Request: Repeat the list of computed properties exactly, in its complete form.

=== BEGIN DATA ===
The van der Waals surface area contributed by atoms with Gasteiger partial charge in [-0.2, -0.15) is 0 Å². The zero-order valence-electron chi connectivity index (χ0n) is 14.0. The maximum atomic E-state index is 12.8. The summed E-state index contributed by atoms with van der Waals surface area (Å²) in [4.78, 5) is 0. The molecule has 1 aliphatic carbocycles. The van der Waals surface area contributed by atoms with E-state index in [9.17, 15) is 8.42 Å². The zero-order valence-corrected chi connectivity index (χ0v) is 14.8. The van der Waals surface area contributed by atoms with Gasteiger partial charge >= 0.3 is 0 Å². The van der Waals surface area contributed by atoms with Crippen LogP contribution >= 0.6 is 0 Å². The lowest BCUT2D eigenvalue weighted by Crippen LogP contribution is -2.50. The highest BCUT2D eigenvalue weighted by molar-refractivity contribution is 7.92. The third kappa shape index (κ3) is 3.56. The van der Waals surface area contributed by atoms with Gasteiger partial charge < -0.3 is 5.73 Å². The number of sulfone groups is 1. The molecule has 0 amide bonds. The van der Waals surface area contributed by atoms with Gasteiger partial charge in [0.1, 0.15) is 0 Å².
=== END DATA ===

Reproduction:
The van der Waals surface area contributed by atoms with Gasteiger partial charge in [-0.2, -0.15) is 0 Å². The zero-order valence-electron chi connectivity index (χ0n) is 14.0. The maximum atomic E-state index is 12.8. The summed E-state index contributed by atoms with van der Waals surface area (Å²) in [4.78, 5) is 0. The molecule has 1 aliphatic carbocycles. The van der Waals surface area contributed by atoms with E-state index in [9.17, 15) is 8.42 Å². The zero-order valence-corrected chi connectivity index (χ0v) is 14.8. The van der Waals surface area contributed by atoms with Gasteiger partial charge >= 0.3 is 0 Å². The van der Waals surface area contributed by atoms with Crippen LogP contribution >= 0.6 is 0 Å². The lowest BCUT2D eigenvalue weighted by Crippen LogP contribution is -2.50. The highest BCUT2D eigenvalue weighted by molar-refractivity contribution is 7.92. The third kappa shape index (κ3) is 3.56. The van der Waals surface area contributed by atoms with Gasteiger partial charge < -0.3 is 5.73 Å². The number of sulfone groups is 1. The molecule has 0 amide bonds. The van der Waals surface area contributed by atoms with Gasteiger partial charge in [0.1, 0.15) is 0 Å².